Bryan Caron is an award-winning writer, director, film editor and graphic designer, who has written and directed many pieces in all forms and genres.
I wasn’t all that excited to see Jexi. With Adam Devine and a overlay of raunchy humor in the driver’s seat, for all I was concerned, the film could have been relegated to direct-to-DVD or on demand status. Or better yet, buried on some obscure streaming service to be seen by insomniacs browsing their feeds while high. But, CBS Films and Entertainment One decided to release it in theaters, and as I always say, you never know when a movie will surprise you. So I went to check it out. And boy, did Jexi surprise me.Read Full Review
Thirty years ago, Tim Burton introduced us to not only Michael Keaton as what many still say is the quintessential Batman, but to Jack Nicholson, considered for a long time as the perfect choice to play the manic, high-octane Joker. That is until Heath Ledger (who, much like Keaton, was originally criticized for being a poor casting choice) blew us away with his Oscar-winning turn as the deranged psychopath in 2008’s The Dark Knight. It didn’t seem like anyone would live up to Ledger’s unhinged frenzy, especially after Jared Leto’s utter butchering of the beloved character in Suicide Squad. Luckily, Joaquin Phoenix dispelled those fears by delivering yet another Oscar-worthy performance as the titular character in the gritty, dark character study, Joker.Read Full Review
Worst Editing: The Conners
I noticed issues in the editing on the reincarnation of Roseanne last year, but it wasn’t so atrociously obvious as it is on The Conners. Everything about the editing is horrible, but the most egregious are the transitions between scenes, which seem as if the directors don’t know where to end a scene, so they just stop and fade into the next. On top of that, there are several moments when it’s clear they cut something out with placement of characters. It might not be as bad if the show itself was consistent, but with sporadic hints of excellence sprinkled about a mediocre attempt at finding the magic that was once Roseanne in its prime, it just tends to highlight the problems even further.Read Full Awards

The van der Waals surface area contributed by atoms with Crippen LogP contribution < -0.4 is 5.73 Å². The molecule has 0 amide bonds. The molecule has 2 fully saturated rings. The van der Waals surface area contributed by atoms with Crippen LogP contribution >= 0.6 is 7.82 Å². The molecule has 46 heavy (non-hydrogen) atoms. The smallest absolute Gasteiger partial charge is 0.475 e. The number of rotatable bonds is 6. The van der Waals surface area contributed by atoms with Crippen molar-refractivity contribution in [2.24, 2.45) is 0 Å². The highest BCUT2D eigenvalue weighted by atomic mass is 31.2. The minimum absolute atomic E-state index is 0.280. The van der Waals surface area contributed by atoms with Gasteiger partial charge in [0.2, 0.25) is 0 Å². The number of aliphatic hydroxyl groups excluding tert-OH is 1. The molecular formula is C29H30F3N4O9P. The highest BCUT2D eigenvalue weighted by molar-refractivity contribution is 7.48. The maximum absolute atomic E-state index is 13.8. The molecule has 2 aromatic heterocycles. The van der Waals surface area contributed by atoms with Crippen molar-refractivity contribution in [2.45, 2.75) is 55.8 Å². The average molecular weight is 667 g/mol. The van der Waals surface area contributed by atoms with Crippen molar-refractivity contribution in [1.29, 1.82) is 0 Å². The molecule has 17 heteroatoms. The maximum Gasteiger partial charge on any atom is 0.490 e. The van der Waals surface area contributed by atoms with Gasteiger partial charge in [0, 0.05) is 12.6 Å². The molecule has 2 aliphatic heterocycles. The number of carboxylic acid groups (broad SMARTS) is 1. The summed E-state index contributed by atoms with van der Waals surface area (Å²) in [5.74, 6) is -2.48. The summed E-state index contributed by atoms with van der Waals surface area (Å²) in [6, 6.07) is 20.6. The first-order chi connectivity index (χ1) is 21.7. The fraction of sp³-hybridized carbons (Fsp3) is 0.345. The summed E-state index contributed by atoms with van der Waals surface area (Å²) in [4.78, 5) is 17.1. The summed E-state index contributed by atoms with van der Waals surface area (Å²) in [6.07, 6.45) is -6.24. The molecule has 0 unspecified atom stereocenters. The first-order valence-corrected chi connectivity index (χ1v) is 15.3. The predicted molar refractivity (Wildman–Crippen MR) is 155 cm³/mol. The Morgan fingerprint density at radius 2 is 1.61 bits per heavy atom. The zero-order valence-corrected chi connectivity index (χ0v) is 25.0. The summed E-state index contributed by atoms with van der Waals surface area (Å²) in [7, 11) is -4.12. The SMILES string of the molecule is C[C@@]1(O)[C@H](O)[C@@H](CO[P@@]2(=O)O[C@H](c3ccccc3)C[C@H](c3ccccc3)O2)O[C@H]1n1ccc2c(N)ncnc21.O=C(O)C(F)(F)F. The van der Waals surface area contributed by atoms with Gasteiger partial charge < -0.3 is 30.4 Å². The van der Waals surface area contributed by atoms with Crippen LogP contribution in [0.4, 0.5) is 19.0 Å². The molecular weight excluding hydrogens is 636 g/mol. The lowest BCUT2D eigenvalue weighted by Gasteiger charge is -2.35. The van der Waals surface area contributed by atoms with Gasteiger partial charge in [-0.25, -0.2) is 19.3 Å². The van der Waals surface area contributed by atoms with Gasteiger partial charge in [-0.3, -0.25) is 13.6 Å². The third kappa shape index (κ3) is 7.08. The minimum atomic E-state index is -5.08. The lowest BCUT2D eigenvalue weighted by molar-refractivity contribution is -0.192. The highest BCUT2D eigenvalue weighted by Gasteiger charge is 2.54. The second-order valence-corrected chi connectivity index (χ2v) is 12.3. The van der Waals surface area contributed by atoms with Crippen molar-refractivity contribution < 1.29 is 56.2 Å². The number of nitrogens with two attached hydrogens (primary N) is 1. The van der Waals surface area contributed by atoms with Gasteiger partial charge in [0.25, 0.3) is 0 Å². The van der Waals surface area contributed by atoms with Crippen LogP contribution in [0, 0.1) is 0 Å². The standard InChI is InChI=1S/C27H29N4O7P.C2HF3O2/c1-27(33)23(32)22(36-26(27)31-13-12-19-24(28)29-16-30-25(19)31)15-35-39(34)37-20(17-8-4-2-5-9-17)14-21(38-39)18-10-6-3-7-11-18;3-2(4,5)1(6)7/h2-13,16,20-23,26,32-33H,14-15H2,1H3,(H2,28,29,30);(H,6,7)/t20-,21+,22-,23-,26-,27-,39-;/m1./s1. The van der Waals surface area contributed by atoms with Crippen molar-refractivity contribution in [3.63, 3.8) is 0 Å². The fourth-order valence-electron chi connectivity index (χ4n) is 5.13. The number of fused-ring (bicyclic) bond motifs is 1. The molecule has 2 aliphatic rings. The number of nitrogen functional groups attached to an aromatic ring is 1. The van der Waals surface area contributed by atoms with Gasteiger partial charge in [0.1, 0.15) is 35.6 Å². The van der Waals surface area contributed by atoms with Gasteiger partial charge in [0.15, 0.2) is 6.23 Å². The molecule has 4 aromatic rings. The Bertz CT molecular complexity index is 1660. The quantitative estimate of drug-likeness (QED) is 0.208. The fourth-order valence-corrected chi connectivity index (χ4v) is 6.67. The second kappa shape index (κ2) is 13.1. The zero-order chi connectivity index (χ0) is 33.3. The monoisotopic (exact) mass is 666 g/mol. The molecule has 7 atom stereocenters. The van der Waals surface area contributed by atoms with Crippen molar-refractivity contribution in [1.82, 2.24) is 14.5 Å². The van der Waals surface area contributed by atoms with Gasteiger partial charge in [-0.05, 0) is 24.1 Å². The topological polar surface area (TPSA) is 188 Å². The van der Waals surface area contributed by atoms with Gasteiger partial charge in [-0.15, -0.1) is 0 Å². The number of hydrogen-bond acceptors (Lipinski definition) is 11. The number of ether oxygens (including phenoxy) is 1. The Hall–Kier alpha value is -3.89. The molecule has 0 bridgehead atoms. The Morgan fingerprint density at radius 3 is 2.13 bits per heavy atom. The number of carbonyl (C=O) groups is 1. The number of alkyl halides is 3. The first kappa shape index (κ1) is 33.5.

It’s time now to begin the specialty awards in Part 2 of this year’s Chaos awards. (Check out Part 1).
Best Multi-Character Performance: Janet (D’Arcy Carden), The Good Place
I wasn’t the biggest fan of D’Arcy Carden when The Good Place premiered; I thought the character of Janet was odd and a little off-center (to be fair, I thought the show was exactly the same – not sure what to make of it early on). But as the show matured, so did my affection for everyone involved. Carden’s place as the powerhouse performer was cemented when she hit her pinnacle best in episode 9 of season 3 titled “Janet(s)”, in which Janet pulled the entire gang into her void to keep them from being sent to the bad place. In order to keep her void from literally tearing itself to pieces, each one had to become Janet. Carden took the ball and ran with it, picking up every little nuance from each character almost to perfection, no more so than Jason-Janet. Her interpretation of the dim-bulb was amazing and hysterically accurate in movement, voice, and reaction. (Tahani-Janet was a close second). In the same episode, we also got to meet Neutral Janet, which was also a riot in and of itself. I wasn’t a fan before; I certainly am now.Read Full Awards
The Emmy’s air this Sunday, which means it’s that time again to present my awards of the Best (and Worst) of the 2018-2019 television season. (See previous Awards – 2018, 2017, 2016, 2015, 2014, 2013)
We start as always with more traditional categories, and over the next two days will continue with additional categories for moments that resonated with me in some form or another over the past television season.
Best New Series: The Dark Crystal: Age of Resistance